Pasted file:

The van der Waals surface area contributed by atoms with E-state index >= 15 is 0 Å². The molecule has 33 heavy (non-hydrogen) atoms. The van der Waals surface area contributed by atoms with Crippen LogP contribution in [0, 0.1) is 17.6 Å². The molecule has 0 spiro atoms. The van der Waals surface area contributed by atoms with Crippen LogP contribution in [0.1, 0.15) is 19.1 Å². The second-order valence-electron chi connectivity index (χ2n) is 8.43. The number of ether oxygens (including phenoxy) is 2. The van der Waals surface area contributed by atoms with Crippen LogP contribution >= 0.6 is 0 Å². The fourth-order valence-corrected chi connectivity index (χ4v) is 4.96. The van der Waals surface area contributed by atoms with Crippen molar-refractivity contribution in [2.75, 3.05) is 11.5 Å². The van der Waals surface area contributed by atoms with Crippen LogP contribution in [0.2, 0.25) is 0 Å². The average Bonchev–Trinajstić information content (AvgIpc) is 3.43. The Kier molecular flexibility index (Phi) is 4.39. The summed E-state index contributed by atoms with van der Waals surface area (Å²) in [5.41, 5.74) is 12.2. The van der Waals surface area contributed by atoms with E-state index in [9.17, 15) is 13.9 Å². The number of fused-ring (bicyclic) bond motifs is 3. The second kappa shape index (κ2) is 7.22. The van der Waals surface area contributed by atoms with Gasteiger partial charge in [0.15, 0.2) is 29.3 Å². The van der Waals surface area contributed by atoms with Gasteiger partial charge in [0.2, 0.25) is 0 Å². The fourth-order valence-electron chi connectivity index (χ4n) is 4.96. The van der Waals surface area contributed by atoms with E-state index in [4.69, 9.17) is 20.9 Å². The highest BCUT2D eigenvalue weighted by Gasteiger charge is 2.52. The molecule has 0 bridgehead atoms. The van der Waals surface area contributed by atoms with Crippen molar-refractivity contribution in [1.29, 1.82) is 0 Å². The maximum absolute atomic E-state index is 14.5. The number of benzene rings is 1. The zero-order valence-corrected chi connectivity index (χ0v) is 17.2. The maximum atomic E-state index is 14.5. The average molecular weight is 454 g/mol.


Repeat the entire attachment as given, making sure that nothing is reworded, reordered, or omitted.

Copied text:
The van der Waals surface area contributed by atoms with E-state index >= 15 is 0 Å². The molecule has 33 heavy (non-hydrogen) atoms. The van der Waals surface area contributed by atoms with Crippen LogP contribution in [0, 0.1) is 17.6 Å². The molecule has 0 spiro atoms. The van der Waals surface area contributed by atoms with Crippen LogP contribution in [0.1, 0.15) is 19.1 Å². The second-order valence-electron chi connectivity index (χ2n) is 8.43. The number of ether oxygens (including phenoxy) is 2. The van der Waals surface area contributed by atoms with Crippen LogP contribution >= 0.6 is 0 Å². The fourth-order valence-corrected chi connectivity index (χ4v) is 4.96. The van der Waals surface area contributed by atoms with Crippen molar-refractivity contribution in [2.75, 3.05) is 11.5 Å². The van der Waals surface area contributed by atoms with Crippen LogP contribution in [0.2, 0.25) is 0 Å². The average Bonchev–Trinajstić information content (AvgIpc) is 3.43. The Kier molecular flexibility index (Phi) is 4.39. The summed E-state index contributed by atoms with van der Waals surface area (Å²) in [5.41, 5.74) is 12.2. The van der Waals surface area contributed by atoms with E-state index in [9.17, 15) is 13.9 Å². The number of fused-ring (bicyclic) bond motifs is 3. The second kappa shape index (κ2) is 7.22. The van der Waals surface area contributed by atoms with Gasteiger partial charge in [0.15, 0.2) is 29.3 Å². The van der Waals surface area contributed by atoms with Gasteiger partial charge in [0.2, 0.25) is 0 Å². The fourth-order valence-electron chi connectivity index (χ4n) is 4.96. The van der Waals surface area contributed by atoms with E-state index in [4.69, 9.17) is 20.9 Å². The highest BCUT2D eigenvalue weighted by Gasteiger charge is 2.52. The molecule has 0 bridgehead atoms. The van der Waals surface area contributed by atoms with Crippen molar-refractivity contribution in [1.29, 1.82) is 0 Å². The maximum absolute atomic E-state index is 14.5. The number of benzene rings is 1. The zero-order valence-corrected chi connectivity index (χ0v) is 17.2. The maximum atomic E-state index is 14.5. The average molecular weight is 454 g/mol.